Writing Manchuria details the lives and translates a selection of fiction from one of the mid-twentieth century's "four famous hu...
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Writing Manchuria details the lives and translates a selection of fiction from one of the mid-twentieth century's "four famous husband-wife writers" of China's Northeast, who lived in the Japanese puppet state of Manchukuo: Li Zhengzhong (1921-2020) and Zhu Ti (1923-2012).
The writings herein were published from the late 1930s to the mid-1940s, in Manchukuo, north China, and Japan; their writings appeared in the most prominent Japanese-owned, Chinese-language journals and newspapers. This volume includes materials that were censored or banned by the Manchukuo authorities: Li Zhengzhong's "Temptation" and "Frost Flowers," and Zhu Ti's "Cross the Bo Sea" and "Little Linzi and her Family." Li Zhengzhong has been characterized as "an angry youth" while Zhu Ti's work questioned contemporary gender ideals and the subjugation of women. Their writings - those that were censored or banned and those published - shed important light on Japanese imperialism and the Chinese literature that was produced in different regions, reflecting both official support and suppression.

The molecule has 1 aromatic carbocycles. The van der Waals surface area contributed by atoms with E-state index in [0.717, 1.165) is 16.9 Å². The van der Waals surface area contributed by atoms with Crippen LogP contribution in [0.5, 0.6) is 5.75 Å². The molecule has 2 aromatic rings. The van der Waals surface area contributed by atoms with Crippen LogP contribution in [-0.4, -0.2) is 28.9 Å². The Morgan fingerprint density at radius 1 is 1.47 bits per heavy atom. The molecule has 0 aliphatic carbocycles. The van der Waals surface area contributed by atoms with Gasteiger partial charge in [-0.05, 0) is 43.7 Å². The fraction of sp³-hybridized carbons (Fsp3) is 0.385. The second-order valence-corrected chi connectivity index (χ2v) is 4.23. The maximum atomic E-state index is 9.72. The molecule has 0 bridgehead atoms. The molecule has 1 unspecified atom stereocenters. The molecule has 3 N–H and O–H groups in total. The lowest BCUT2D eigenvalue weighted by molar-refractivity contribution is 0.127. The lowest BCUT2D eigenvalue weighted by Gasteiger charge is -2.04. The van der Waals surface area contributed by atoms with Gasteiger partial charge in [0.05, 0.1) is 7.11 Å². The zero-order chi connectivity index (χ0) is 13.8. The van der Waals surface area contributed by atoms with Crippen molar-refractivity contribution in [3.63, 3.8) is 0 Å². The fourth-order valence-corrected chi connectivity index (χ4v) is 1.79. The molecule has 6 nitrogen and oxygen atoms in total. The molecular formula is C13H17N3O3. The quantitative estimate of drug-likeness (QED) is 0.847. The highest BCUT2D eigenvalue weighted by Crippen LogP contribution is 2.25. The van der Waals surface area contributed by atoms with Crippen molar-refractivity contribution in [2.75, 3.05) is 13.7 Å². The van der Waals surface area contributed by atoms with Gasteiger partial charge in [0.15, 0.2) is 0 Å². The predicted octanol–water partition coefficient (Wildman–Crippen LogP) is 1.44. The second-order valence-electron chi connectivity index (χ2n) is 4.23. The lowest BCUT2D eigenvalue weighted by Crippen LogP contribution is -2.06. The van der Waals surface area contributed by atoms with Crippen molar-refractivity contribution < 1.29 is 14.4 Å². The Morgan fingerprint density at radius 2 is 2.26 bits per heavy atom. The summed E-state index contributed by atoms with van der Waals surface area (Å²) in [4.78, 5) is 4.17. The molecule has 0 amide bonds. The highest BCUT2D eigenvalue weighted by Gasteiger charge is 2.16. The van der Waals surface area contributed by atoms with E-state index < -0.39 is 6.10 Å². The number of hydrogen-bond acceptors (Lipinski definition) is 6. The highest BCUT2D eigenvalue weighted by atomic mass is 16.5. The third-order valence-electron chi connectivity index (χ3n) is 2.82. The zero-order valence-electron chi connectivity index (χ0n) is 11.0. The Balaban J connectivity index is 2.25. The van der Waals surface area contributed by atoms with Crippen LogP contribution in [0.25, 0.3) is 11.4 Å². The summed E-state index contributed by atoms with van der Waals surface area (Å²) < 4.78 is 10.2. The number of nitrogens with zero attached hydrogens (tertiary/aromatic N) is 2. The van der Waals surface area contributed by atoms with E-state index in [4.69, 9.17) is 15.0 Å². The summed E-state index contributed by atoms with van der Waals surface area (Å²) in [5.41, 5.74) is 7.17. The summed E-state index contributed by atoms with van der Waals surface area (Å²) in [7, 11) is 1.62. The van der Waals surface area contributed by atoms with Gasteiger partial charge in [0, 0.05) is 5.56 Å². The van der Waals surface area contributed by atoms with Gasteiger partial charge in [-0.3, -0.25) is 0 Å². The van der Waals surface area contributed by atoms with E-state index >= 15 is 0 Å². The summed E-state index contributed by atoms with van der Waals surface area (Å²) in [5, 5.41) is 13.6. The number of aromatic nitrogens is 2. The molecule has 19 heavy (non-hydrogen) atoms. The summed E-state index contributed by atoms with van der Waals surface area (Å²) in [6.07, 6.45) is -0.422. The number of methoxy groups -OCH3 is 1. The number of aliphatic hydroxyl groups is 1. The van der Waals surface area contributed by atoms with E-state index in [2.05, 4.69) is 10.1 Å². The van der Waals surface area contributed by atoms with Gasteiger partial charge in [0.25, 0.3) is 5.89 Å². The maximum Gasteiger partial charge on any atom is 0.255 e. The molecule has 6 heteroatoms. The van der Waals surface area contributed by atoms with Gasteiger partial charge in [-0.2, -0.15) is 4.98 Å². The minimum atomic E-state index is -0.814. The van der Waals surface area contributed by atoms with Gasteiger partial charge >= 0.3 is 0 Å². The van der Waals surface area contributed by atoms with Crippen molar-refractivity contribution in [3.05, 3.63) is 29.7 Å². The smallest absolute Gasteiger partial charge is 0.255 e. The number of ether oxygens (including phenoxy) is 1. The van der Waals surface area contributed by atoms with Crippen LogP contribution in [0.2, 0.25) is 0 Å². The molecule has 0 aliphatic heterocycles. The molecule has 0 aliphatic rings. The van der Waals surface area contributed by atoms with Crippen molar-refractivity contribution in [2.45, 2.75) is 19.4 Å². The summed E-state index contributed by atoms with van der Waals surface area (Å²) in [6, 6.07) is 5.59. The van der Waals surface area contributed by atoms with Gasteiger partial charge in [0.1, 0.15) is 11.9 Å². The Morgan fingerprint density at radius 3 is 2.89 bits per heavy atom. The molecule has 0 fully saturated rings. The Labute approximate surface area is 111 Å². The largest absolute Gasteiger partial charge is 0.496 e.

Writing Manchuria is the first English-language translation of their writings, and it will appeal to those interested in Chinese wartime literature, as well as contribute to understandings of imperialism and the varied forms it took across Japan's vast war-time empire.
Norman Smith is a professor of History at the University of Guelph. His research focuses on the modern history of China's Northeast/Manchuria. His books include two monographs, Resisting Manchukuo (2007) and Intoxicating Manchuria (2012), and nine edited volumes. His research has been translated into Chinese, Japanese, and Russian.
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Writing Manchuria: The Lives and Literature of Zhu Ti and Li Zhengzhong